Steinbeck may be as close to a poet (albeit, in prose) as any writer this country has ever produced. But he’s more than a consummate prose writer. As a humorist, I believe he ranks right up there with Mark Twain — or maybe just a smidgen beneath. In any case, both men were superb observers (and chroniclers) of human nature. Both paid homage to Thomas Malory (of King Arthur fame): Steinbeck, with this novelette; Twain, with A Connecticut Yankee in King Arthur’s Court. And both carried on a tradition that would’ve done Malory proud.

As Thomas Fensch (who wrote the Introduction to the Penguin Classics version I just read) suggests, “…Steinbeck values the Arthurian legends and the paisanos too highly to demean either. By adding the language of the paisanos and their convoluted moral code to his novel, he elevates them toward Arthurian status, without demeaning them or the tales of the knights that he was captivated by throughout much of his life.”

Read Tortilla Flat for the unmitigated fun of it. Unlike Flannery O’Connor (whose Wise Blood I recently read and reviewed), I don’t believe Steinbeck looks down upon his rough-‘n’-tumble characters; if anything, he idolized them.

We should, too. They’re all knights errant of a different — and much more contemporary — century. And given the not dissimilar economic climates of Steinbeck’s novelette and our own times, I would suggest that Tortilla Flat is indeed both topical and relevant.

Now, on to Cannery Row!

Brooklyn, NY

( )
  RussellBittner | Dec 12, 2014 |
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Author nameRoleType of authorWork?Status
John Steinbeckprimary authorall editionsconfirmed
Bovenkamp, J.G.H. van denTranslatorsecondary authorsome editionsconfirmed
Fensch, ThomasIllustratorsecondary authorsome editionsconfirmed
Gannett, Ruth ChrismanIllustratorsecondary authorsome editionsconfirmed
McDonough, JohnNarratorsecondary authorsome editionsconfirmed
Prins, ApieTranslatorsecondary authorsome editionsconfirmed
Rotten, ElisabethÜbersetzersecondary authorsome editionsconfirmed
Vittorini, ElioTranslatorsecondary authorsome editionsconfirmed
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To Susan Gregory of Monterey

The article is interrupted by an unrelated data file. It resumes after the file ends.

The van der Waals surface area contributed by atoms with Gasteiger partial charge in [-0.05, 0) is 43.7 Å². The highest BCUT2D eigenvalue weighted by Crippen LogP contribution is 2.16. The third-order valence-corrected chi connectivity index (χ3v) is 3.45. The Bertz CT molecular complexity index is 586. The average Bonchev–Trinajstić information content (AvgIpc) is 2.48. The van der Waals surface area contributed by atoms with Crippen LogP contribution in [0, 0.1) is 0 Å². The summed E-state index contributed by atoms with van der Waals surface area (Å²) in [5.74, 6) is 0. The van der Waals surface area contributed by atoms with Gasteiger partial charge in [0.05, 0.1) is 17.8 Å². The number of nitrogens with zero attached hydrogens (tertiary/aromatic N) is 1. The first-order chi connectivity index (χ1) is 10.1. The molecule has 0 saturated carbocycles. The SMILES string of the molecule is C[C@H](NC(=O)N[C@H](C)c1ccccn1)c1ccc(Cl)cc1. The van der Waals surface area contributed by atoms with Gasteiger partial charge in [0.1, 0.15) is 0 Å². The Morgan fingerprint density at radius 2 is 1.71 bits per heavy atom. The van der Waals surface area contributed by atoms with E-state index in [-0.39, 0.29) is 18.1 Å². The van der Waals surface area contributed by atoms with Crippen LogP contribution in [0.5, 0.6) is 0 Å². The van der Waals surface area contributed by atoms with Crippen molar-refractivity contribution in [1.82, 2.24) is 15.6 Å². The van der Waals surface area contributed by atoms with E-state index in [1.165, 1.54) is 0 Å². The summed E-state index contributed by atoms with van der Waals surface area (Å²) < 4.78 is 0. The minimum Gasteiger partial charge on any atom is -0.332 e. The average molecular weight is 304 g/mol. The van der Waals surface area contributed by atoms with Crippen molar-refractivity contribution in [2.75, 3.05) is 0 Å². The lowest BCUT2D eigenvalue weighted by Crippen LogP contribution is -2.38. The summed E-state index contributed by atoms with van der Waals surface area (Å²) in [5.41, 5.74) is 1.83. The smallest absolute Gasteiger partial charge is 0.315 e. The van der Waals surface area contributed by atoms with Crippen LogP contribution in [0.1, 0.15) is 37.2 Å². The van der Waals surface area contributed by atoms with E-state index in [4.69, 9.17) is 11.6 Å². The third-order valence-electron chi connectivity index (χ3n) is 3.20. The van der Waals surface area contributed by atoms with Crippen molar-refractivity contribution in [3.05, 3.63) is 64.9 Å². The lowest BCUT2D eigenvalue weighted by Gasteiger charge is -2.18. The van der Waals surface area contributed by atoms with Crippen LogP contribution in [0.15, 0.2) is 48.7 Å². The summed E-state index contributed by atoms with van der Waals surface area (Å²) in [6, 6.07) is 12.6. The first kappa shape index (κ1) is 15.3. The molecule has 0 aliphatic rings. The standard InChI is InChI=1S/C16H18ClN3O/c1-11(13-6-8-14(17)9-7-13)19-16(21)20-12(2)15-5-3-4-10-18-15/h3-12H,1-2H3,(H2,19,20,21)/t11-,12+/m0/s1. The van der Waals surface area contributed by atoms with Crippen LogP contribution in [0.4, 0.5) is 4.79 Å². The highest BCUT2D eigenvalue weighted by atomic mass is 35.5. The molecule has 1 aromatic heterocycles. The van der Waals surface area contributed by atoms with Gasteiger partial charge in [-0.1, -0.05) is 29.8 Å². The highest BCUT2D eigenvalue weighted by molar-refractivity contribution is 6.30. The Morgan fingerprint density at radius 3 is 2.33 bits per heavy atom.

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This is the story of Danny and of Danny's friends and of Danny's house. (Preface)
When Danny came home from the army he learned that he was an heir and an owner of property.
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Book description
Adopting the structure and themes of the Arthurian legend, Steinbeck created a "Camelot" on a shabby hillside above the town of Monterey, California, and peopled it with a colorful band of knights. At the center of the tale is Danny, whose house, like Arthur's castle, becomes a gathering place for men looking for adventure, camaraderie, and a sense of belonging. These "knights" are paisanos, men of mixed heritage, whose ancestors settled California hundreds of years before. Free of ties to jobs and other complications of the American way of life, they fiercely resist the corrupting tide of honest toil in the surrounding ocean of civil rectitude.

As Steinbeck chronicles their deeds -- their multiple loves, their wonderful brawls, their Rabelaisian wine-drinking -- he spins a tale as compelling and ultimately as touched by sorrow as the famous legends of the Round Table, which inspired him.
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Amazon.com Product Description (ISBN 0140042407, Mass Market Paperback)

Adopting the structure and themes of the Arthurian legend, Steinbeck created a "Camelot" on a shabby hillside above Monterey on the California coast and peopled it with a colorful band of knights. As Steinbeck chronicles their thoughts and emotions, temptations and lusts, he spins a tale as compelling, and ultimately as touched by sorrow, as the famous legends of the Round Table.

(retrieved from Amazon Thu, 12 Mar 2015 18:07:59 -0400)

(see all 6 descriptions)

In the shabby district called Tortilla Flat above Monterey, California lives a group of jobless Hispanic men who, in complete disregard of social conventions and expectations, cheerfully reside in a world of idyllic poverty.

(summary from another edition)